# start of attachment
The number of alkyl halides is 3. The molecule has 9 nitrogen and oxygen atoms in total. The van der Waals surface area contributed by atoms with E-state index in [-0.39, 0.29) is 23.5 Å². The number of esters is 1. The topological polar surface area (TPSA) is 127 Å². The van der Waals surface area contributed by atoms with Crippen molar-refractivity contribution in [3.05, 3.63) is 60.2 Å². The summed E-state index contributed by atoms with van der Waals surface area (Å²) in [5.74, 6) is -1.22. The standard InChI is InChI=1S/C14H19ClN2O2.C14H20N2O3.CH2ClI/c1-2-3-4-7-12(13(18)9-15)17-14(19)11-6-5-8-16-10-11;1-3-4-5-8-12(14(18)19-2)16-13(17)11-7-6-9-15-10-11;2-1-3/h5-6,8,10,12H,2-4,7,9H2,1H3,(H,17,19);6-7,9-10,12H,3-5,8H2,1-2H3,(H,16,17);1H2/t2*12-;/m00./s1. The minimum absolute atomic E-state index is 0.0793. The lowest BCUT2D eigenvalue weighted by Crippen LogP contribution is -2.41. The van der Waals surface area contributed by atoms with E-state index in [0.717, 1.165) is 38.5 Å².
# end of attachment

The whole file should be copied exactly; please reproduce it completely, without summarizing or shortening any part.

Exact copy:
The number of alkyl halides is 3. The molecule has 9 nitrogen and oxygen atoms in total. The van der Waals surface area contributed by atoms with E-state index in [-0.39, 0.29) is 23.5 Å². The number of esters is 1. The topological polar surface area (TPSA) is 127 Å². The van der Waals surface area contributed by atoms with Crippen molar-refractivity contribution in [3.05, 3.63) is 60.2 Å². The summed E-state index contributed by atoms with van der Waals surface area (Å²) in [5.74, 6) is -1.22. The standard InChI is InChI=1S/C14H19ClN2O2.C14H20N2O3.CH2ClI/c1-2-3-4-7-12(13(18)9-15)17-14(19)11-6-5-8-16-10-11;1-3-4-5-8-12(14(18)19-2)16-13(17)11-7-6-9-15-10-11;2-1-3/h5-6,8,10,12H,2-4,7,9H2,1H3,(H,17,19);6-7,9-10,12H,3-5,8H2,1-2H3,(H,16,17);1H2/t2*12-;/m00./s1. The minimum absolute atomic E-state index is 0.0793. The lowest BCUT2D eigenvalue weighted by Crippen LogP contribution is -2.41. The van der Waals surface area contributed by atoms with E-state index in [0.717, 1.165) is 38.5 Å².